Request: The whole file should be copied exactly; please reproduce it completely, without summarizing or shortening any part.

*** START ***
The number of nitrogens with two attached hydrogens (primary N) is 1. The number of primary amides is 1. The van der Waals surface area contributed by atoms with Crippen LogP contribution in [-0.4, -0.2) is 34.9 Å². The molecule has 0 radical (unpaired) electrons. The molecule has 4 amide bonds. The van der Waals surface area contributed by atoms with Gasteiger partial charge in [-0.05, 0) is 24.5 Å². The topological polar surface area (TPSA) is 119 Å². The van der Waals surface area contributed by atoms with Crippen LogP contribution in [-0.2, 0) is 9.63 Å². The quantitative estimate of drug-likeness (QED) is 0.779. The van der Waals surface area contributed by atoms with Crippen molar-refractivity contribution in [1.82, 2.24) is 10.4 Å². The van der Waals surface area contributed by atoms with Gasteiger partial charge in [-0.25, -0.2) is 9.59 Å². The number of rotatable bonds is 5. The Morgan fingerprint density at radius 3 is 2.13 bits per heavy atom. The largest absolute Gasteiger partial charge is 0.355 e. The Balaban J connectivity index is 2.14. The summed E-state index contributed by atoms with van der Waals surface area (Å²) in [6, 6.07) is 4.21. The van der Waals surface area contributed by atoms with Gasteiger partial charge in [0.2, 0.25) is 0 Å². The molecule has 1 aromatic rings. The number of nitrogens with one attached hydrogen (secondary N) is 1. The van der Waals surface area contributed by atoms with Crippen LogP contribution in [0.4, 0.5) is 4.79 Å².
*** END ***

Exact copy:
The number of nitrogens with two attached hydrogens (primary N) is 1. The number of primary amides is 1. The van der Waals surface area contributed by atoms with Crippen LogP contribution in [-0.4, -0.2) is 34.9 Å². The molecule has 0 radical (unpaired) electrons. The molecule has 4 amide bonds. The van der Waals surface area contributed by atoms with Gasteiger partial charge in [-0.05, 0) is 24.5 Å². The topological polar surface area (TPSA) is 119 Å². The van der Waals surface area contributed by atoms with Crippen LogP contribution in [-0.2, 0) is 9.63 Å². The quantitative estimate of drug-likeness (QED) is 0.779. The van der Waals surface area contributed by atoms with Crippen molar-refractivity contribution in [1.82, 2.24) is 10.4 Å². The van der Waals surface area contributed by atoms with Gasteiger partial charge in [-0.25, -0.2) is 9.59 Å². The number of rotatable bonds is 5. The Morgan fingerprint density at radius 3 is 2.13 bits per heavy atom. The largest absolute Gasteiger partial charge is 0.355 e. The Balaban J connectivity index is 2.14. The summed E-state index contributed by atoms with van der Waals surface area (Å²) in [6, 6.07) is 4.21. The van der Waals surface area contributed by atoms with Gasteiger partial charge in [0.2, 0.25) is 0 Å². The molecule has 1 aromatic rings. The number of nitrogens with one attached hydrogen (secondary N) is 1. The van der Waals surface area contributed by atoms with Crippen LogP contribution in [0.4, 0.5) is 4.79 Å².